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Let's take a simple example, a blog post. I would store comments to a particular post within the same document.

messages = { '_id' : ObjectId("4cc179886c0d49bf9424fc74"),
             'title' : 'Hello world',
             'comments' : [ { 'user_id' : ObjectId("4cc179886c0d49bf9424fc74"),
                              'comment' : 'hello to you too!'},
                            { 'user_id' : ObjectId("4cc1a1830a96c68cc67ef14d"),
                              'comment' : 'test!!!'},  
                          ]
           }

The question is, would it make sense to store the username instead of the user's objectid aka primary key? There are pros/cons to both, pro being that if I display the username within the comment, I wouldn't have to run a second query. Con being if "John Doe" decides to modify his username, I would need to run a query across my entire collection to change his username within all comments/posts.

What's more efficient?

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2 Answers 2

up vote 2 down vote accepted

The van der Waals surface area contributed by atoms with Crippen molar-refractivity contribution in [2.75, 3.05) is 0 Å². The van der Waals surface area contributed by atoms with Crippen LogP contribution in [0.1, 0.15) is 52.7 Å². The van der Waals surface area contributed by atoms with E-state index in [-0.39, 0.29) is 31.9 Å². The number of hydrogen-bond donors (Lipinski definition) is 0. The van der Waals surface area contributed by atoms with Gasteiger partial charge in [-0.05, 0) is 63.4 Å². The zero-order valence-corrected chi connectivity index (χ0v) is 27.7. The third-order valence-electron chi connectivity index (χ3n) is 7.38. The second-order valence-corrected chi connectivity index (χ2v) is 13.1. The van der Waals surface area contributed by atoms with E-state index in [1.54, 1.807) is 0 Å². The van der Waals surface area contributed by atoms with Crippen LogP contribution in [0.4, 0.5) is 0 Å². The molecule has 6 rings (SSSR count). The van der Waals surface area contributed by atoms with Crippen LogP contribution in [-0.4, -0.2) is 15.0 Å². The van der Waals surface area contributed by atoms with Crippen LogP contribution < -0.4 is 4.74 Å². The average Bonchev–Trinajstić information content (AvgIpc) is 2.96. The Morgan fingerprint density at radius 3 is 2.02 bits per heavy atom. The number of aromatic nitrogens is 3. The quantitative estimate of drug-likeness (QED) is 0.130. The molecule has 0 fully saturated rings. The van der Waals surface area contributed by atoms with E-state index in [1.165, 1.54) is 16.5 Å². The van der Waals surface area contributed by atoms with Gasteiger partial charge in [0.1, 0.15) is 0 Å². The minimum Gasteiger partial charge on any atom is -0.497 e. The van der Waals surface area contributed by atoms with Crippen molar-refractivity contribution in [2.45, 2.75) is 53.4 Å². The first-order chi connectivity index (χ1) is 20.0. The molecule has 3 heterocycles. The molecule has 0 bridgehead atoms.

I will store the two fields. This way, you only run one query in the most common case (display the comments). Change user name is really rare so you will not have to update very often.

I will keep user_id because I don't like to use natural field like username as primary key and match on an object id must be faster.

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Of course, it really depends on how much traffic you're going to get, how many comments you expect to have, etc… But it's likely that “do the simplest thing that works” is your friend here: it's simpler to store only the user_id, so do that until it doesn't work any more (eg, because you've got a post with 100,000 comments that takes 30 seconds to render), then denormalize and store the username along with the comments.

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